Despite rapid advancements in the development of non-monetary techniques for the assessment of social values for ecosystem services, little research attention has been devoted to the evaluation of their underpinning paradigms. This study evaluates two contrasting paradigms for the assessment of social values in non-monetary terms: an instrumental paradigm involving an objective assessment of the distribution, type and/or intensity of values that individuals assign to the current state of ecosystems and a deliberative paradigm involving the exploration of desired end states through group discussion. We present and then justify through case examples two approaches for assessing social values for ecosystem services using the instrumental paradigm and two approaches using the deliberative paradigm. Each approach makes different assumptions about: the underlying rationale for values assessment; the process through which values are elicited; the type of representativeness sought, and; the degree of involvement of decision-makers. However, case examples demonstrate that the boundaries between instrumental and deliberative paradigms are often not concrete. To accommodate this fluidity, we offer a third, pragmatic paradigm that integrates some of the qualities of both. This paradigm has implications for engaging multiple community groups and decision-makers in the articulation and mapping of social values for cultural ecosystem services.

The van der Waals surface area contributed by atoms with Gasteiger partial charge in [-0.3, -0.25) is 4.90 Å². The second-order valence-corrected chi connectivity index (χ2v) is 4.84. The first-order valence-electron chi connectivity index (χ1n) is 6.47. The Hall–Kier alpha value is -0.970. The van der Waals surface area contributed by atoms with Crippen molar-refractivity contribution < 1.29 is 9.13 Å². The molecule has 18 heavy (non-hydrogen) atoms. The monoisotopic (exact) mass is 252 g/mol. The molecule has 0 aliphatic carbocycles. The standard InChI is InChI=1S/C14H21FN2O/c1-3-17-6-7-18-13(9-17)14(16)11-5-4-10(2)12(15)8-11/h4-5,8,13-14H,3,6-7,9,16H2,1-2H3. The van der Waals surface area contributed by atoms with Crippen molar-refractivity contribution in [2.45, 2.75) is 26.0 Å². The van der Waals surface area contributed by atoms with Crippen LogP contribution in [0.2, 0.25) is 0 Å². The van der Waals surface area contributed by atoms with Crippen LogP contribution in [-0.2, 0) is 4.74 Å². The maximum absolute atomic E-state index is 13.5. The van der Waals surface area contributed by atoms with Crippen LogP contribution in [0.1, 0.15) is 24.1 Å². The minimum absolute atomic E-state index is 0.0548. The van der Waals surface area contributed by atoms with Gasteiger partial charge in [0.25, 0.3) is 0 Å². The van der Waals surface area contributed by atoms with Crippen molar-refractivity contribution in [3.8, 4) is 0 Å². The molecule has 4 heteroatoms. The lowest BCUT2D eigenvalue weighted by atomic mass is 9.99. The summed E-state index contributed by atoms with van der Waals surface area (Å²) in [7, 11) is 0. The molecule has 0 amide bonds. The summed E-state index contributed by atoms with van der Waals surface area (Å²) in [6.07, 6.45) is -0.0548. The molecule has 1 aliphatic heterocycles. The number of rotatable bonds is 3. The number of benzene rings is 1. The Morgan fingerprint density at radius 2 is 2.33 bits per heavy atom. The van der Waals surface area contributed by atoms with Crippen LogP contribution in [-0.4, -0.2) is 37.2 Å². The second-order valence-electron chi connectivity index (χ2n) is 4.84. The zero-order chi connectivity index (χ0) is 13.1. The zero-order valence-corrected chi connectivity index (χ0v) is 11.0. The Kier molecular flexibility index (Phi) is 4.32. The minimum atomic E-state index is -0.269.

Raymond, C., Kenter, J. O., Plieninger, T., Turner, N. J., & Alexander, K. A. (2014). Comparing instrumental and deliberative paradigms underpinning the assessment of social values for cultural ecosystem services. Ecological Economics, 107, 145-156. https://doi.org/10.1016/j.ecolecon.2014.07.033